|Publication number||US6891843 B1|
|Application number||US 09/562,927|
|Publication date||May 10, 2005|
|Filing date||May 2, 2000|
|Priority date||Jan 24, 2000|
|Publication number||09562927, 562927, US 6891843 B1, US 6891843B1, US-B1-6891843, US6891843 B1, US6891843B1|
|Inventors||Jinqlih (Charlie) Sang, Shashank Merchant|
|Original Assignee||Advanced Micro Devices, Inc.|
|Export Citation||BiBTeX, EndNote, RefMan|
|Patent Citations (11), Referenced by (6), Classifications (14), Legal Events (7)|
|External Links: USPTO, USPTO Assignment, Espacenet|
This application contains subject matter related to the subject matter disclosed in copending U.S. Provisional Patent Application Ser. No. 60/177,344, filed on Jan. 24, 2000.
The present invention relates to computer network interfacing and switching, and more particularly, to an apparatus and method for efficiently storing and forwarding data frames within a multiple ring configuration with multiple multiport network switches.
A multiport network switch in a packet switching network is coupled to stations on the network through its multiple ports. Data sent by one station on the network to one or more other stations on the network are sent through the network switch. The data is provided to the network switch over a shared access medium according to, for example, an Ethernet protocol (IEEE Std. 802.3). The network switch, which receives a data frame at one of its multiple ports, determines a destination network station for the data frame from information contained in the data frame header. Subsequently, the network switch transmits the data from the port or ports connected to the destination network station or stations.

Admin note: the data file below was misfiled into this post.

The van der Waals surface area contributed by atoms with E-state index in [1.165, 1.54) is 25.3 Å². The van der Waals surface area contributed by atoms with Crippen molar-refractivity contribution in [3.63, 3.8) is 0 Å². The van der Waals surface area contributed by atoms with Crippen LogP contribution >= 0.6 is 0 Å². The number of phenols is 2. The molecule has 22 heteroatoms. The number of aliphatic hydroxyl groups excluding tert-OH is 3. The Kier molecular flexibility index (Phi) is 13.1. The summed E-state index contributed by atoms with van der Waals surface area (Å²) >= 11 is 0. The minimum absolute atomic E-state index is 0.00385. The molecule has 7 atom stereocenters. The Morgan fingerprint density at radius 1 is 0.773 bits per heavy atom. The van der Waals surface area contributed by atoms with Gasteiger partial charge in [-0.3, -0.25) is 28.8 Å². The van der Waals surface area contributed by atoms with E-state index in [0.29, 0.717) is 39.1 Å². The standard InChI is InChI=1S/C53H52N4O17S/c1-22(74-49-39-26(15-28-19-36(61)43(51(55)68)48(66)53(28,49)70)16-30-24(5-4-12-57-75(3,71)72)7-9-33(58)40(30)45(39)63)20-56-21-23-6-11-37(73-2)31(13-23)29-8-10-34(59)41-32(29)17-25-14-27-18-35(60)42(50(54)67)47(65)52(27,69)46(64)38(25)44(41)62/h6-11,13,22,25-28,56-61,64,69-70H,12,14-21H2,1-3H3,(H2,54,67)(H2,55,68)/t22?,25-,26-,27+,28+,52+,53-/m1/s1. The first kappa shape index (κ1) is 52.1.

A single Ethernet network switch may have a number of 10/100 Mb/s ports, equaling, for example, 12 ports. The number of end stations connected to the single network switch is limited by the number of ports (i.e., port density) of the network switch. However, users of networking devices demand flexibility and scalability in their networks. To address this need, modular architectures have been developed that enable cascading of identical networking devices or network switch modules. By cascading these devices (or components) in a loop, port density can be readily increased without redesign or development of costly interfaces.
Unfortunately, as the number of cascaded switches increases, so does the system latency (i.e., the aggregate processing delay of the switches). System latency is attributable, in part, to the manner in which the switches store and retrieve the data frames in memory. One traditional memory architecture employs individual, local memories for each cascaded switch, as shown in FIG. 1. In this example, three multiport switches 12 a, 12 b, and 12 c are cascaded together to permit the exchange of data frames received by any one of the switches and subsequent forwarding of the data frames out of a different multiport switch. Each of these switches 12 a, 12 b, and 12 c has a memory interface, 44 a, 44 b, and 44 c, respectively. These memory interfaces 44 a, 44 b, and 44 c enable switches 12 a, 12 b, and 12 c to access their respective memories 601 a, 601 b, and 601 c to write and read the data frames.